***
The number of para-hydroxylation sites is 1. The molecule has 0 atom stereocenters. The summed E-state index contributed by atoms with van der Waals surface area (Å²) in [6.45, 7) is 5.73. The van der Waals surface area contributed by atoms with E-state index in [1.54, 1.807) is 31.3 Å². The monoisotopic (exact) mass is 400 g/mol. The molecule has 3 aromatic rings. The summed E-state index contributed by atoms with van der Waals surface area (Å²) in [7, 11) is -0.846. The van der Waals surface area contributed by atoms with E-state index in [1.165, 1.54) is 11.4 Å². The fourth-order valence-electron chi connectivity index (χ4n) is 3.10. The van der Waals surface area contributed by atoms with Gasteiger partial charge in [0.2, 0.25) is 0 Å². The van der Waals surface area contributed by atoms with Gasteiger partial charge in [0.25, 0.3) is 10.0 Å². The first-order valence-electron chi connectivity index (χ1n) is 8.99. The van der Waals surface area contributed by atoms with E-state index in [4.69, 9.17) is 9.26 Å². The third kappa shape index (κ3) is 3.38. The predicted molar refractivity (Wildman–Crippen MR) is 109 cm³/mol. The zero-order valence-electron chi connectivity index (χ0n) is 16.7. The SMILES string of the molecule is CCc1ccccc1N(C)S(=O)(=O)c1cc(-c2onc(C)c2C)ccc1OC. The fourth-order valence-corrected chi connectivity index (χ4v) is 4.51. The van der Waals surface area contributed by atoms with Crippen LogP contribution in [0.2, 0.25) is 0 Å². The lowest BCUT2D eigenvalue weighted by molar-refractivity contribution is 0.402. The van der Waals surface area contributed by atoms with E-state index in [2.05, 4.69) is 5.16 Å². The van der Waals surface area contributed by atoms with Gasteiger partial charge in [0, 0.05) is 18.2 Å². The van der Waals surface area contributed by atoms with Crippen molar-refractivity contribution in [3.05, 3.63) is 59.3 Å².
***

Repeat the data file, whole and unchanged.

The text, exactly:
The number of para-hydroxylation sites is 1. The molecule has 0 atom stereocenters. The summed E-state index contributed by atoms with van der Waals surface area (Å²) in [6.45, 7) is 5.73. The van der Waals surface area contributed by atoms with E-state index in [1.54, 1.807) is 31.3 Å². The monoisotopic (exact) mass is 400 g/mol. The molecule has 3 aromatic rings. The summed E-state index contributed by atoms with van der Waals surface area (Å²) in [7, 11) is -0.846. The van der Waals surface area contributed by atoms with E-state index in [1.165, 1.54) is 11.4 Å². The fourth-order valence-electron chi connectivity index (χ4n) is 3.10. The van der Waals surface area contributed by atoms with Gasteiger partial charge in [0.2, 0.25) is 0 Å². The van der Waals surface area contributed by atoms with Gasteiger partial charge in [0.25, 0.3) is 10.0 Å². The first-order valence-electron chi connectivity index (χ1n) is 8.99. The van der Waals surface area contributed by atoms with E-state index in [4.69, 9.17) is 9.26 Å². The third kappa shape index (κ3) is 3.38. The predicted molar refractivity (Wildman–Crippen MR) is 109 cm³/mol. The zero-order valence-electron chi connectivity index (χ0n) is 16.7. The SMILES string of the molecule is CCc1ccccc1N(C)S(=O)(=O)c1cc(-c2onc(C)c2C)ccc1OC. The fourth-order valence-corrected chi connectivity index (χ4v) is 4.51. The van der Waals surface area contributed by atoms with Crippen LogP contribution in [0.2, 0.25) is 0 Å². The lowest BCUT2D eigenvalue weighted by molar-refractivity contribution is 0.402. The van der Waals surface area contributed by atoms with E-state index in [2.05, 4.69) is 5.16 Å². The van der Waals surface area contributed by atoms with Gasteiger partial charge in [0, 0.05) is 18.2 Å². The van der Waals surface area contributed by atoms with Crippen molar-refractivity contribution in [3.05, 3.63) is 59.3 Å².